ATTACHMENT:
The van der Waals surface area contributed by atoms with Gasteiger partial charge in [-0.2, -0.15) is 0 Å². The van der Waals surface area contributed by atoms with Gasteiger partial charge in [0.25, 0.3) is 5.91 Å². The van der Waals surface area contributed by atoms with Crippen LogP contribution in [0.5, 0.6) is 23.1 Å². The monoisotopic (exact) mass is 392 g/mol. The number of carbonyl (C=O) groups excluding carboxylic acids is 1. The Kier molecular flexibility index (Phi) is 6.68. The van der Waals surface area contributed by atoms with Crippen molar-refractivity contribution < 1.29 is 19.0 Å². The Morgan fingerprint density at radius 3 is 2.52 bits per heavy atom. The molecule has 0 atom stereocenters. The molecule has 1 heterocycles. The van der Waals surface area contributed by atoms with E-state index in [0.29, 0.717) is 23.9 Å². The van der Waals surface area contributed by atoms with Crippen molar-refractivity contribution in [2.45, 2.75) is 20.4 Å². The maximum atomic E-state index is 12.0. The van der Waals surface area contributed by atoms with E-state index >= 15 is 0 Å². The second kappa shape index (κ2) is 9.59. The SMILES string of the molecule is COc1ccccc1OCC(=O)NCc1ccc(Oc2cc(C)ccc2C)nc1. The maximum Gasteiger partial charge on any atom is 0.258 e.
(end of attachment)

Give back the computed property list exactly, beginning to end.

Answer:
The van der Waals surface area contributed by atoms with Gasteiger partial charge in [-0.2, -0.15) is 0 Å². The van der Waals surface area contributed by atoms with Gasteiger partial charge in [0.25, 0.3) is 5.91 Å². The van der Waals surface area contributed by atoms with Crippen LogP contribution in [0.5, 0.6) is 23.1 Å². The monoisotopic (exact) mass is 392 g/mol. The number of carbonyl (C=O) groups excluding carboxylic acids is 1. The Kier molecular flexibility index (Phi) is 6.68. The van der Waals surface area contributed by atoms with Crippen molar-refractivity contribution < 1.29 is 19.0 Å². The Morgan fingerprint density at radius 3 is 2.52 bits per heavy atom. The molecule has 0 atom stereocenters. The molecule has 1 heterocycles. The van der Waals surface area contributed by atoms with E-state index in [0.29, 0.717) is 23.9 Å². The van der Waals surface area contributed by atoms with Crippen molar-refractivity contribution in [2.45, 2.75) is 20.4 Å². The maximum atomic E-state index is 12.0. The van der Waals surface area contributed by atoms with E-state index >= 15 is 0 Å². The second kappa shape index (κ2) is 9.59. The SMILES string of the molecule is COc1ccccc1OCC(=O)NCc1ccc(Oc2cc(C)ccc2C)nc1. The maximum Gasteiger partial charge on any atom is 0.258 e.